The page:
Where have all the philosophers gone?
They’re still out there, of course. Intelligence – though seemingly in widespread recession – isn’t extinct: it’s simply multiplied. Gentrified. Found a change of address. Shirked a certain requisite hierarchy and caste. They aren’t called ’Socrates’ and ‘Aristotle’ anymore – demarcated from the modern person by names we’d find unreconcilable with our contemporary standards. They are me. They are you.
But our collective paradigmatic palate hasn’t yet caught up with this. While mankind has found equilibrium in the sense that increasingly-affordable technology has given everyone a voice, the resultant obnubilation finds us all without one. Even in a climate where we unprecedentedly witness the limits of an ever-impotent media’s posterity against the will of misanthropic agenda, we still so desperately invest thoughtless faith in the linear accuracy of how bygone centuries were made to read. It was better when there were only a handful of intellectuals in the world, when only a smattering of the aristocracy had any thoughts worth capturing. And even for those of us who appreciate the dangerous folly of that prior sentence, the convenience of pretending that history preserves everything worthy is an attractive thought: for the comfort that comes with thoroughness, yes, but more for perpetuating the romantic lie of a concept or object being unique – a falsity which often speaks more to the myopic consensus of an observing public – for the sake of how it empowers the onlooker to allow themselves the belief that they are in the presence of a true landmark.
After all, when every view is a vista, even mountains become dull.
One of the highest compliments I can pay to Milwaukee, Wisconsin’s Jason Wietlispach (there are many) is how his work feels like something we’d still become aware of in the times before anyone with a steady job could put together a recording chain of respectable fidelity. At least, one would wish to believe this, as 2018’s Oak Creek Recordings is so good that it’s upsetting to consider a reality in which it were not present.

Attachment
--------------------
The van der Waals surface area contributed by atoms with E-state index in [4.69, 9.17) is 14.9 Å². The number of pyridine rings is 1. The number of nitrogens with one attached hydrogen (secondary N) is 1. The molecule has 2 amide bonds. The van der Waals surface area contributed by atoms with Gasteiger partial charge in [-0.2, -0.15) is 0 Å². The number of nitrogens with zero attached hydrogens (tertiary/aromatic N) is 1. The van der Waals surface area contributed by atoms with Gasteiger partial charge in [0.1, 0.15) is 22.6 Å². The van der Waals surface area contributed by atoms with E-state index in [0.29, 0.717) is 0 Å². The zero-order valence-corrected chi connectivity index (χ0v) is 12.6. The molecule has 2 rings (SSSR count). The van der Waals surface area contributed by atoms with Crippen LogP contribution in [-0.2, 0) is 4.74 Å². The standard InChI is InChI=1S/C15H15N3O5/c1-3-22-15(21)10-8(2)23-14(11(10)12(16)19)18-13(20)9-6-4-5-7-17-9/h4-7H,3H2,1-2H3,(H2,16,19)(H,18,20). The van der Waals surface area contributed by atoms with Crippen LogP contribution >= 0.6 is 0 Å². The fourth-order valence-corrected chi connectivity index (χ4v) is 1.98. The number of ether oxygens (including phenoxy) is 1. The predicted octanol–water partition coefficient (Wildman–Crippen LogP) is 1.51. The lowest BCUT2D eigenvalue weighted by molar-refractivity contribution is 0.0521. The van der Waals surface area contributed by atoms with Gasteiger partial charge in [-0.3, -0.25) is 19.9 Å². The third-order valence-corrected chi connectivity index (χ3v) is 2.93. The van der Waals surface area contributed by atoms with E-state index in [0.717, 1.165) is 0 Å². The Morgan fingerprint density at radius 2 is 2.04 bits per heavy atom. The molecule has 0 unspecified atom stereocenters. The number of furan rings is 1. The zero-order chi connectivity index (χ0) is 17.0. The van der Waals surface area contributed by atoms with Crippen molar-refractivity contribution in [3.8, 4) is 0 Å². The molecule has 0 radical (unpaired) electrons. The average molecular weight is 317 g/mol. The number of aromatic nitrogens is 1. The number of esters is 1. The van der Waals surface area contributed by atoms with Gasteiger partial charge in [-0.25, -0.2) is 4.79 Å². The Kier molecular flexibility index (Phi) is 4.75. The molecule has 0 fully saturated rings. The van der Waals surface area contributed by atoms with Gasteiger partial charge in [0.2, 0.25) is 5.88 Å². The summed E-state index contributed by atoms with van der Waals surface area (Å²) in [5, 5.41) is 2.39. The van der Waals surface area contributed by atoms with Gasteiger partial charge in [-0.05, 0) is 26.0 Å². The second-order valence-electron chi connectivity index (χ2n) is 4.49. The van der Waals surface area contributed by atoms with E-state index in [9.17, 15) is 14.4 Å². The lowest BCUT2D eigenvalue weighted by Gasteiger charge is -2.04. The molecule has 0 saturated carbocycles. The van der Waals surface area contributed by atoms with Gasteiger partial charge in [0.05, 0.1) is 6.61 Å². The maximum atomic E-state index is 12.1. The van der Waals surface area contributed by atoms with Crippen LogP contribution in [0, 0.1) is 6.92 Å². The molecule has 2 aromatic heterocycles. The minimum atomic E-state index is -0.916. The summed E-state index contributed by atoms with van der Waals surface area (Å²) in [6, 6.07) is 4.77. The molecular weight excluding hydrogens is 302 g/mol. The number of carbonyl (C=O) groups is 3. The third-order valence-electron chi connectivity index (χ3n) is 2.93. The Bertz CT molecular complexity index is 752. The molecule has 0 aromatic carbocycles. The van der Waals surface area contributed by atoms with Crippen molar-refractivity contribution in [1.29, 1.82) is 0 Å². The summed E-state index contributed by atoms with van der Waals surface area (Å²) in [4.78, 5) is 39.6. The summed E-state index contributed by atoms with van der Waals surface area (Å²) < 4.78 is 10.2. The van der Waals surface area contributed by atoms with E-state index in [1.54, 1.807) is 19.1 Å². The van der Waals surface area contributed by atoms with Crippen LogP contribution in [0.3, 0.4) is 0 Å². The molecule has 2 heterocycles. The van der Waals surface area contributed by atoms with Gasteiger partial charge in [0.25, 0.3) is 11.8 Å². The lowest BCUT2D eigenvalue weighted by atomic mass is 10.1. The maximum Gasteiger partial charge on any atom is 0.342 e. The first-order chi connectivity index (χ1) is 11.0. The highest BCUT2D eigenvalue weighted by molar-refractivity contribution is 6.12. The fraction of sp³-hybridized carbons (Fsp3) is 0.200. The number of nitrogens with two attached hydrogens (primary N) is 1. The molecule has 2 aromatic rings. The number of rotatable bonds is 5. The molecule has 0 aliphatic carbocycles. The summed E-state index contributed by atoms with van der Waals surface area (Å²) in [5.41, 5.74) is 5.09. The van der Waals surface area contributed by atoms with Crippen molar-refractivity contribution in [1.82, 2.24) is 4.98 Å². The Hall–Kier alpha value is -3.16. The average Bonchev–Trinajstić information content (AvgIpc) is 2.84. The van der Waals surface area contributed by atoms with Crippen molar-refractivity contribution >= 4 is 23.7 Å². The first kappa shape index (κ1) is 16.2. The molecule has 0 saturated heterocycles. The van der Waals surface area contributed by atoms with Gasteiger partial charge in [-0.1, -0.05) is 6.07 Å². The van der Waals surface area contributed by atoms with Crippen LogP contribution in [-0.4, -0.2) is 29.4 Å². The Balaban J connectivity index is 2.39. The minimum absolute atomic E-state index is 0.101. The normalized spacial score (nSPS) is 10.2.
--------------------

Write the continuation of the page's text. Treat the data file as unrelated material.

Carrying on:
Across seven tracks, Wietlispach and a coterie of friends explore a cogent yet disparatearray of modernist approaches that draw from Canterbury music, Rock In Opposition, symphonic prog, contemporary classical, neo-noir jazz, and minimalism, and while this amalgam of typically heady idioms may bear implications of forebodingness or austerity that might intimidate some listeners from following through, the end result is still very human: where a band like Henry Cow pursued a type of collective playing that fostered a mechanical near-telepathy, the performances on Oak Creek Recordings positively breathe – never do its participants feel like mere cogs turning to satisfy some binarial end, but organs throbbing in tandem to keep something larger than our conscious understanding in play.
That this outcome is so resplendent with life and yet superficially overcast seems no accident. At the least, if its pervasive greyness is not deliberate, it feels at least understood by its father: it is rare that the artwork that accompanies a recording is so emblematic of the work itself that it feels more like an additional aspect of the music than an auxiliary component, but there is something about both the monochromatism of Wietlispach’s photography and the tidiness of its ensuing polyptych – simultaneously collagist and hermetic – that reflects both Oak Creek Recordings’ stoicism and tendency towards motion; not any faraway expedition, but a series of observations that feverishly mine an implacable abyss that lives in front of the artist’s eyeswhile also seeming to originate from within him. When we look at these images, we see a structure further stripped of what little colour it offered, and in deconstructing that bleakness – both by desaturation and documentation – we inch further towards an objective understanding of selective angles. By controlling the hue and perspective, Wietlispach tells us what he believes is important; given this, it comes as little surprise that he mixed these pieces as well.
And so, all of Oak Creek Recordings’ diverse instrumentation, revolving personnel, and variant methods of composition still broadcasting as the voice of one creator is a testament to Wietlispach’s command of colour, blending more than a little bit of himself into each canvas as if some perverted Rembrandt, resulting in a compelling exhibit that feels all at once like a vivid blur of people we once knew and places we’ve never seen. More important than any sentiments one could contextually deduce or otherwise conclude from its totality, it is an excellent album, and one that would satisfy a much larger audience of adventurous listeners than it will decidedly ever belong to.
(200 copies of Oak Creek Recordings were manufactured. 100 were distributed to acquaintances of the artist. The remaining 100 – each framed and featuring individually-painted cover inserts by Mr. Wietlispach – will be exhibited on Saturday, March 10th at Acme Records in Milwaukee, WI, after which most of them will be available for purchase)